While fuel cell vehicles are still considered advanced technology, the science is not new. Fuel cells were developed in the NASA space program in the 1960's and the first fuel-cell vehicle, the Chevrolet Electrovan, was built by General Motors in 1966. At the time, the fuel cells were too big and costly to even dream of deploying in a production version. But much has changed in the past five decades, as sophisticated computer control systems have allowed the size of fuel cells to shrink along with the costs. Modern demonstration vehicles have been logging miles since the 1990s, though automakers' interest in the technology has waxed and waned over the ensuing years.
Techsplanation recently drove a Mercedes-Benz F-Cell fuel-cell vehicle (See video). The system is built into the Mercedes B-Class. This F-Cell has an electric engine rated at 100 kW (134 horsepower), and a range of about 250 miles. This improvement in range over an earlier version is due in part to the B-Class's greater space for holding the compressed hydrogen tanks and higher storage pressure.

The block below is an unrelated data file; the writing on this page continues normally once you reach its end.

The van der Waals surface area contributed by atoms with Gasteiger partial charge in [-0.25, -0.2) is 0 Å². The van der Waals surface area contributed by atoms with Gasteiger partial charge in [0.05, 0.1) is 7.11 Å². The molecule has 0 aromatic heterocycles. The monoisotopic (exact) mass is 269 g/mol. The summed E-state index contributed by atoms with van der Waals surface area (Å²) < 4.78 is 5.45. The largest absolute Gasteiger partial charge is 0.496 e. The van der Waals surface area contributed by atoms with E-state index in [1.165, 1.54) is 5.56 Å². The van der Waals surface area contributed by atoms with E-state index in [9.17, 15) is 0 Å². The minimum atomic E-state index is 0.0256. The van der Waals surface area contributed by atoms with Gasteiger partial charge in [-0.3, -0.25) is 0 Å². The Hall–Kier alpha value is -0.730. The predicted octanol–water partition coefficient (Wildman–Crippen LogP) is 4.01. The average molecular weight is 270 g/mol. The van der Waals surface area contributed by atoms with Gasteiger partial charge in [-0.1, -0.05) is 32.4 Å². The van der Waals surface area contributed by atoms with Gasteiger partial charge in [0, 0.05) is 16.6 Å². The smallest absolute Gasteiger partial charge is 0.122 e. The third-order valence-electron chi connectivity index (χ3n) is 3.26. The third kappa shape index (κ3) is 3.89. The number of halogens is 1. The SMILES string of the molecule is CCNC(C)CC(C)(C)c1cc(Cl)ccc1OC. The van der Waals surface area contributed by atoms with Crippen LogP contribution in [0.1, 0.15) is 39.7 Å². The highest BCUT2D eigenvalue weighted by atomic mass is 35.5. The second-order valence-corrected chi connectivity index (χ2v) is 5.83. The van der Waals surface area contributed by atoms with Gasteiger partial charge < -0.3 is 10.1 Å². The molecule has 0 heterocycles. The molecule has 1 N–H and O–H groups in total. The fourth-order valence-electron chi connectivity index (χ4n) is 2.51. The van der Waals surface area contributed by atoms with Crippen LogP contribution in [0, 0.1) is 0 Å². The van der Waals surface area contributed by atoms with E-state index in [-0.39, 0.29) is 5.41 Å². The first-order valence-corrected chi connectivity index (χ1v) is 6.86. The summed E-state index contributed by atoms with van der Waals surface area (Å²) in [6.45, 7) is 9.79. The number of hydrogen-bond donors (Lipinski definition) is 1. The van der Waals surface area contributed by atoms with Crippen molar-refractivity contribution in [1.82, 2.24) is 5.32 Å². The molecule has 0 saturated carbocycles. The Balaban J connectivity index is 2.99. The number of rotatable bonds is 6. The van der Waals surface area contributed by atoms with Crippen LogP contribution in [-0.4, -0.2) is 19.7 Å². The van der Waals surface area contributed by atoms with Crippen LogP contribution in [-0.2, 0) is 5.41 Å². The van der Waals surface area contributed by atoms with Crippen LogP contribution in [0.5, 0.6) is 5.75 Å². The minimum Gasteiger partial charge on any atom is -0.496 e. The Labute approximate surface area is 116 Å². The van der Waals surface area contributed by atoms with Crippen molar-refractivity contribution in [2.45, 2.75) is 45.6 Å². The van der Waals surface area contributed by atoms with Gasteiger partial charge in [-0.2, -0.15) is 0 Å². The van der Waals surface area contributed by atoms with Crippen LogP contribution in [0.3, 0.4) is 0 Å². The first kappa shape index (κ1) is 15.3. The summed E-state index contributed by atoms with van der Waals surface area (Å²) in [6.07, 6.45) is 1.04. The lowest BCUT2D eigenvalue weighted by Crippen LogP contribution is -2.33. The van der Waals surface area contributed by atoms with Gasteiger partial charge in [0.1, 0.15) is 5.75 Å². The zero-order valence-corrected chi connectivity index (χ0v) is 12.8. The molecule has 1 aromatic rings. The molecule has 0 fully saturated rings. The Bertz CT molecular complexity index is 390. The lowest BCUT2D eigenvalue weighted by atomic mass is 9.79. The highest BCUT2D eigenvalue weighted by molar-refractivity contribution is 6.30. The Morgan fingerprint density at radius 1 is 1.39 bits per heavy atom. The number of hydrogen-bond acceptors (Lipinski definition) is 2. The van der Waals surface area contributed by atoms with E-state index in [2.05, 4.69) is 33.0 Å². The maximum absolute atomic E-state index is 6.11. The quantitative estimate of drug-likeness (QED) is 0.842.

We so enjoyed driving the F-Cell around Los Angeles, with such ease of refilling the tank when we needed, that we keep asking ourselves: Why can't we have this now in larger numbers?
How does it work?
A fuel cell works by catalyzing hydrogen, a fancy way of saying a chemical reaction breaks down hydrogen atoms into their atomic components: electrons and protons. The electrons create an electric current – that's where the electric power comes from – before they're recombined with the protons and oxygen from the air to create water, the fuel cell's only emission.